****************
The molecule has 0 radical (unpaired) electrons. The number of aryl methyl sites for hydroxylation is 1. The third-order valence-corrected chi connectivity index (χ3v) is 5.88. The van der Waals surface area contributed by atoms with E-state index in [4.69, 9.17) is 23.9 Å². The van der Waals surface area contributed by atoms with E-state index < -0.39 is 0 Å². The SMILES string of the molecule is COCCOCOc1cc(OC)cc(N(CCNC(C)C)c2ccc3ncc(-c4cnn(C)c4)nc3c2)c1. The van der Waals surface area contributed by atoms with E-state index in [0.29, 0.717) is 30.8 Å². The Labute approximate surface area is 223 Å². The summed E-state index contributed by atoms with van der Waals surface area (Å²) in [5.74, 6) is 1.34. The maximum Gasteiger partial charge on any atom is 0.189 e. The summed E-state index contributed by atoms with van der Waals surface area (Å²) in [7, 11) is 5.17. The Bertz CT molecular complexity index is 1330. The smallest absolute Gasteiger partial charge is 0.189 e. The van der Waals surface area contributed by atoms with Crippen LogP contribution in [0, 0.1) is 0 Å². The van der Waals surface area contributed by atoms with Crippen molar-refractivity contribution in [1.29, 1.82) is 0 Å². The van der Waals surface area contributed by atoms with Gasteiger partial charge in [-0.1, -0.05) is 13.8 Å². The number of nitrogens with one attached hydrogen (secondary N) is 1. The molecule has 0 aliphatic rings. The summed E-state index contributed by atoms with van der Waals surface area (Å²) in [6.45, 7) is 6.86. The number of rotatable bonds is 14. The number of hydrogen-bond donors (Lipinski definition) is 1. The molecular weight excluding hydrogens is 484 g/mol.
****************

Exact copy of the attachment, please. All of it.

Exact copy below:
The molecule has 0 radical (unpaired) electrons. The number of aryl methyl sites for hydroxylation is 1. The third-order valence-corrected chi connectivity index (χ3v) is 5.88. The van der Waals surface area contributed by atoms with E-state index in [4.69, 9.17) is 23.9 Å². The van der Waals surface area contributed by atoms with E-state index < -0.39 is 0 Å². The SMILES string of the molecule is COCCOCOc1cc(OC)cc(N(CCNC(C)C)c2ccc3ncc(-c4cnn(C)c4)nc3c2)c1. The van der Waals surface area contributed by atoms with E-state index in [0.29, 0.717) is 30.8 Å². The Labute approximate surface area is 223 Å². The summed E-state index contributed by atoms with van der Waals surface area (Å²) in [5.74, 6) is 1.34. The maximum Gasteiger partial charge on any atom is 0.189 e. The summed E-state index contributed by atoms with van der Waals surface area (Å²) in [7, 11) is 5.17. The Bertz CT molecular complexity index is 1330. The smallest absolute Gasteiger partial charge is 0.189 e. The van der Waals surface area contributed by atoms with Crippen LogP contribution in [0, 0.1) is 0 Å². The van der Waals surface area contributed by atoms with Crippen molar-refractivity contribution in [1.29, 1.82) is 0 Å². The van der Waals surface area contributed by atoms with Gasteiger partial charge in [-0.1, -0.05) is 13.8 Å². The number of nitrogens with one attached hydrogen (secondary N) is 1. The molecule has 0 aliphatic rings. The summed E-state index contributed by atoms with van der Waals surface area (Å²) in [6.45, 7) is 6.86. The number of rotatable bonds is 14. The number of hydrogen-bond donors (Lipinski definition) is 1. The molecular weight excluding hydrogens is 484 g/mol.